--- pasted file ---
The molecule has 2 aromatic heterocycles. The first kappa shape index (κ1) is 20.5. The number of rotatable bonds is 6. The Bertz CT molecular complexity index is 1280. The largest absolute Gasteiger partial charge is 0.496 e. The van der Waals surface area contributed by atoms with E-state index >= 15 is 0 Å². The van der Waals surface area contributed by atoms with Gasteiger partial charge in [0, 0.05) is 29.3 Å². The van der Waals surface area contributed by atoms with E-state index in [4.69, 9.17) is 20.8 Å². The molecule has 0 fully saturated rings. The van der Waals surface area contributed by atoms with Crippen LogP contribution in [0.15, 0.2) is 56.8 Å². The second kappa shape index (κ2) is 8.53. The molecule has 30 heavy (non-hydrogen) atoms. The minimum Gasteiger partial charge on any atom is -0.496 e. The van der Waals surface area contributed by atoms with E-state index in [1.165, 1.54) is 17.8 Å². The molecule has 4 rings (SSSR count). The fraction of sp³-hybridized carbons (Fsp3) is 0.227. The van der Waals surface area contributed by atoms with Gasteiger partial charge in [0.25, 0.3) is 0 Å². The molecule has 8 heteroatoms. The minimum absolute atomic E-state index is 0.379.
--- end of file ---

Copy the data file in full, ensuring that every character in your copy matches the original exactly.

The molecule has 2 aromatic heterocycles. The first kappa shape index (κ1) is 20.5. The number of rotatable bonds is 6. The Bertz CT molecular complexity index is 1280. The largest absolute Gasteiger partial charge is 0.496 e. The van der Waals surface area contributed by atoms with E-state index >= 15 is 0 Å². The van der Waals surface area contributed by atoms with Gasteiger partial charge in [0, 0.05) is 29.3 Å². The van der Waals surface area contributed by atoms with E-state index in [4.69, 9.17) is 20.8 Å². The molecule has 0 fully saturated rings. The van der Waals surface area contributed by atoms with Crippen LogP contribution in [0.15, 0.2) is 56.8 Å². The second kappa shape index (κ2) is 8.53. The molecule has 30 heavy (non-hydrogen) atoms. The minimum Gasteiger partial charge on any atom is -0.496 e. The van der Waals surface area contributed by atoms with E-state index in [1.165, 1.54) is 17.8 Å². The molecule has 4 rings (SSSR count). The fraction of sp³-hybridized carbons (Fsp3) is 0.227. The van der Waals surface area contributed by atoms with Gasteiger partial charge in [0.25, 0.3) is 0 Å². The molecule has 8 heteroatoms. The minimum absolute atomic E-state index is 0.379.